For the first time after Covid-19 struck, the Hong Kong Rugby Sevens event begins on Friday.

Chris Brooke, head of the Hong Kong Rugby Union, asserted that demand to attend the tournament is still high even if the city’s pandemic laws are still severe.

A great weekend is something that I believe many are anticipating. Although those limitations exist, Brooke said he didn’t believe they detract from the Sevens’ main attractions, which include outstanding rugby, entertainment, and a joyful weekend.

The 40,000-seat Hong Kong Stadium will host the competition, however, the government has limited attendance to 34,000 spectators each day by capping seat capacity at 85% of capacity.

According to Brooke, around 26,500 tickets have been sold, with most guests probably hailing from Hong Kong.

The three-day athletic event could have easily drawn 120,000 spectators before the outbreak. Half of the attendance in 2019 came from outside the country, and the event brought in about $400 million Hong Kong dollars ($50 million) for the local economy.

This year’s Hong Kong Rugby Sevens will include 16 teams instead of the customary 24. Additionally, there won’t be a women’s event this time.

The five-time defending champions from Fiji will take on Japan in their opening game on Friday. The laws

Many of Hong Kong’s pandemic regulations are still in effect despite the fact that the region’s neighbors have mostly abandoned their Covid-19 restrictions.

Spectators will be placed in groups of 12 and will be required to wear face masks at all times while they are not eating food or beverages.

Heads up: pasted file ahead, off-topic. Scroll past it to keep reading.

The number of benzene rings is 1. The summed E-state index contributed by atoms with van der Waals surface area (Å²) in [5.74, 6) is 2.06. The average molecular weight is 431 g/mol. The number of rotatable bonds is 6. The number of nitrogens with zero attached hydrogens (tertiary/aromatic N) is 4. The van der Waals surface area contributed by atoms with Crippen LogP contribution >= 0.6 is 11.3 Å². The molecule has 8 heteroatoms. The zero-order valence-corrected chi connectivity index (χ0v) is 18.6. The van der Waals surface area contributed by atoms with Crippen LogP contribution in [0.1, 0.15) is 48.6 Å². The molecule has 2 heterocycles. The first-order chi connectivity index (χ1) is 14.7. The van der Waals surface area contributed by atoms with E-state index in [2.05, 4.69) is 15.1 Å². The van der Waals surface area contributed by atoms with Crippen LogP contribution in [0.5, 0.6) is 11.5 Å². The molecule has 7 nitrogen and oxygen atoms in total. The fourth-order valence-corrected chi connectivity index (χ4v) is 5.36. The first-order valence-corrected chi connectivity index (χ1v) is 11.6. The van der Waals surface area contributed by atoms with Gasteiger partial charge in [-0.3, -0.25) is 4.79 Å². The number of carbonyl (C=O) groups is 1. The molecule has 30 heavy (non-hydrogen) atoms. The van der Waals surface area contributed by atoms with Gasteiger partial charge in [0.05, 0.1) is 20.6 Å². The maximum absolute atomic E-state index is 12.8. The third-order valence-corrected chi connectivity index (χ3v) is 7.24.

Attendees are needed to show a Leave Home Safe Vaccine Pass and a photo of a quick antigen test with their name and date in order to comply with government regulations.

Like athletes were kept safe at the Winter Olympics in Beijing earlier this year, players must abide by Covid rules and remain inside a quarantine bubble.

They seem to be enjoying themselves a lot. To ensure they can enter the pitch, they are extremely pleased to go through that process.

The Hong Kong Rugby Union, whose main source of income is the Rugby Sevens, has had a tough time navigating the regulations.

The firm, according to Brooke, had to drastically reduce spending during the previous two years and reduce personnel by 50%.

We have always tried to lessen this pre-Covid as well, as we are aware of the Sevens’ need. We understand that finding other sources of income is important.

Although it is difficult, I believe that moving forward, the main objective will be to make sure that our money from the Sevens competition is well-balanced with our other sources of income.

Even yet, Brooke is confident that the rugby union is progressing on the right path and is looking forward to 2023’s matchups between local and foreign fans.

I believe it really benefits the local community and certainly improves [Hong Kong’s] standing as an international center, so it would be fantastic if we could have these huge events going over the next three to four months.